Story and photos by Chloe Nostrant Explore Big Sky Contributor
At 3 a.m., it was snowing.
I was cold and tired, and so was everyone else in camp. I just need to make it
through breakfast, and then back to bed, I thought to myself.
After three weeks working in a backcountry hunting camp, I should have been
used to the early starts, but it was just getting harder.

We cooked everything from scratch, even the bread. I somehow was able to
make bread in a snowstorm in a tent, but now at my house, I can’t get the
yeast to rise properly. We made crème brûlée the last night, using a propane
torch made for lighting lanterns.
One morning, I went out to heat up the showers before the hunters returned,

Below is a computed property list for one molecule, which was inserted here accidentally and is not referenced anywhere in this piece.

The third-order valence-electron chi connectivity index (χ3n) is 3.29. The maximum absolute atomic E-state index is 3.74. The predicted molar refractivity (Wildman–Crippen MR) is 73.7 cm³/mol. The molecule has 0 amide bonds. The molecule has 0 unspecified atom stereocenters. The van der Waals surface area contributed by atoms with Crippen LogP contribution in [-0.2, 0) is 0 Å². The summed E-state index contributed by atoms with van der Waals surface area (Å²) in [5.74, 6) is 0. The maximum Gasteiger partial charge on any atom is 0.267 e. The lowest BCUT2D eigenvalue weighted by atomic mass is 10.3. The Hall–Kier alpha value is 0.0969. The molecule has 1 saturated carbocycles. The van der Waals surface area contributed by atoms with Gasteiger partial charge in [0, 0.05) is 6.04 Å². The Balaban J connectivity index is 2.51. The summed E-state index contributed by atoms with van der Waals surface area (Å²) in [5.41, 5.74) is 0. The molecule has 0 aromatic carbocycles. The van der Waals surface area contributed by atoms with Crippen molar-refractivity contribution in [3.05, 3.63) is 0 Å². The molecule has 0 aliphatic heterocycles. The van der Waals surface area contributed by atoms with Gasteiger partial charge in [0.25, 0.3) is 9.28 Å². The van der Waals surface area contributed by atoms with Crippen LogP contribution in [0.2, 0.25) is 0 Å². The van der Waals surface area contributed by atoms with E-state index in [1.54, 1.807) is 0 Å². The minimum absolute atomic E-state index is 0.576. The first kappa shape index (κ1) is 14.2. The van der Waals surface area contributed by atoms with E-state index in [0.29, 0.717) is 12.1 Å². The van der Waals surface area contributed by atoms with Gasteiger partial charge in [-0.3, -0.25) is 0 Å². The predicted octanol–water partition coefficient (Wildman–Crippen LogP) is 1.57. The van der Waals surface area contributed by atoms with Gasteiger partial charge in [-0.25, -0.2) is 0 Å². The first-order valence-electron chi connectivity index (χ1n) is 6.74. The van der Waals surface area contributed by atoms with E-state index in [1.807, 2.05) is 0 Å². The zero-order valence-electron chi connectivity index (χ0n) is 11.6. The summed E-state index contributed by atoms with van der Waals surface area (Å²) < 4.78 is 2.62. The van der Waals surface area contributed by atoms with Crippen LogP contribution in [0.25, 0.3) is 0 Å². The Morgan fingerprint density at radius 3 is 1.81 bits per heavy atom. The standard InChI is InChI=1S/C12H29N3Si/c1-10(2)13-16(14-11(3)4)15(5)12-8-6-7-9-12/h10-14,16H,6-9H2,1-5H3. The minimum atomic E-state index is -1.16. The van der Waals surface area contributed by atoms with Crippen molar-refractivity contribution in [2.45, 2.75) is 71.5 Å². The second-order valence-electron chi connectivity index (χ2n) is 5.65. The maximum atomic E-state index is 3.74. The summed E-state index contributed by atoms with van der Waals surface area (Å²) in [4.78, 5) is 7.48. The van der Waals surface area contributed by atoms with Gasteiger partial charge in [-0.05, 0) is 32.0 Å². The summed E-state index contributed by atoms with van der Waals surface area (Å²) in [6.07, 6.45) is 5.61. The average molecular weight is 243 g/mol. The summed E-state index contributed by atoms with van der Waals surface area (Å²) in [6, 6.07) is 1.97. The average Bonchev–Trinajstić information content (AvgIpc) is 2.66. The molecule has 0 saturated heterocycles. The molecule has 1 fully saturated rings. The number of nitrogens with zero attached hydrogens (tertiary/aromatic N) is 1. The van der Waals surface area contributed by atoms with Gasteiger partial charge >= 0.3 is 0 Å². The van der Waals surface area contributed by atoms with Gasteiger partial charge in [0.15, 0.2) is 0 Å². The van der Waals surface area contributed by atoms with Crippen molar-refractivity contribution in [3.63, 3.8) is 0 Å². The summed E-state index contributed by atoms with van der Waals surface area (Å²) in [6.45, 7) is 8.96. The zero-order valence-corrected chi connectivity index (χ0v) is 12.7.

only to encounter a black bear at 20 feet. That night, a pack of wolves came
into the horse pasture 200 yards from our tent. As they howled under the full
moon, it was terrifying and powerful – just from their calls, I could tell how big
they were.
Chopping wood, I’ve learned, is much harder than it looks, but I also now
know that it’s kind of a science.
The Lee Metcalf Wilderness’s valleys are deep, and its forests lush. In my
three weeks there, I experienced more wild, untamed nature than in all of my
19 years combined.